Ranger Thoughts 2010
December 22, 2010
Once the snow starts falling in the mountains, it pretty much sticks around until May…not too much different from where I lived most of my life, MinneSNOWta,. I grew up with winter in my blood, and that's why I think it's funny when people give me a concerned look when I tell them that I work here all year round, even in the winter. They automatically think I am going to be cold, miserable, and stuck indoors, but so far this winter seems a lot milder than the ones I am used to. The only thing that has really caught me off guard is the wind. I'm not used to my windows shaking, and feeling like I'm going to be swept away at any minute. At least the howling wind is a lot better than the negative degrees days when your snot freezes inside your nose and it hurts to breathe in the cold winter air. It is making me cold just thinking about a Minnesota winter.
Regardless of the cold or the wind, winter is a beautiful season, and shouldn't be something we waste away by sitting inside. I recently went up to the Bear Lake area to snowshoe up to Nymph Lake, and was in awe of the winter wonderland. The ground blanketed with a couple feet of snow, lakes frozen to their cores, and white capped peaks towering from above made me feel as though I had entered a different world. A world dominated by small crystal ice formations that once fell from the clouds above. The Subalpine Spruce and Fir forests have been shaped by snow for millions of year, and the snow that covers the ground is the blood that feeds the life of the forest. Plants and animals have learned to abide by the snows rules by adapting, so to survive until the spring thaw out. Humans too have learned to adapt to the winter season. I would encourage everyone to put their adaptations to the test, leave their warm shelters, bundle up in their extra layers, and come experience the winter wonderland that is Rocky Mountain National Park.
November 16, 2010
Another memorable experience this fall was getting to go and attend a NPS Fundamentals course down at the Albright Center in Grand Canyon National Park (not a bad a place to attend a training class). This is a course designed for all new permanent National Park Service (NPS) employees, and it is set up to help us understand the mission and get a better understanding about the Service we all are working for. It was a two-week long course, and experience I will never forget! My class was made up of people not only from National Parks, but also Recreation Areas, Scenic Rivers, and Historic Battlefields, and these locations were scattered all over the country. We had a very diverse class with different job titles, and different experience levels, but yet everyone came together to make such an amazing learning experience. I feel like I left with a better understanding for my role within the NPS, as well as the roles of all the other divisions and employees. Whether a person works in an administrative position in the office, or is out in the field picking exotic plant species, we all are working under the same NPS mission. That mission is clearly spelled out in the Organic Act of 1916 and it says that we are, "to conserve the scenery and the natural and historic objects and the wild life therein, and to provide for the enjoyment of the same in such a manner and by such means as will leave them unpaired for the enjoyment of future generations." It was awesome to be able learn about the National Park Service on a larger scale and now more than ever I am truly proud to be working for such a wonderful agency. I want to thank all of my Fundamental II classmates and instructors for adding so much to my experience at Albright. I know that we will all stay in touch and I look forward to seeing you all in Fundamentals V!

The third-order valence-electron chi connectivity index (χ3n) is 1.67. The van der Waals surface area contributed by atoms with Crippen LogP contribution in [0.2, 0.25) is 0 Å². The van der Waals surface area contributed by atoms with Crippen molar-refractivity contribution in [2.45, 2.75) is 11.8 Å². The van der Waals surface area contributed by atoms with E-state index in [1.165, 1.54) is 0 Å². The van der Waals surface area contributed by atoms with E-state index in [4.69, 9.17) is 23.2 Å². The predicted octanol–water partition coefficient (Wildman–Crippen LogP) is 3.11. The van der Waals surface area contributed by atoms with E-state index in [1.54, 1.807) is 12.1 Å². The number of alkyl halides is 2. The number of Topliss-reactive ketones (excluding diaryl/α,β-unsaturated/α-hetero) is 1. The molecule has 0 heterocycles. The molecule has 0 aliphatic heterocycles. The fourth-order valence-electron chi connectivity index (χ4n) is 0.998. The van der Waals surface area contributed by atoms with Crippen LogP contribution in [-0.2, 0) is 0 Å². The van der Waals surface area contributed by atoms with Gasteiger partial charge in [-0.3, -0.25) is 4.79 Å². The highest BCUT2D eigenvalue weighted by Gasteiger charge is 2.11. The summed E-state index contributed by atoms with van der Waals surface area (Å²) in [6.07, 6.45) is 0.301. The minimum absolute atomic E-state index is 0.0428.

July 29, 2010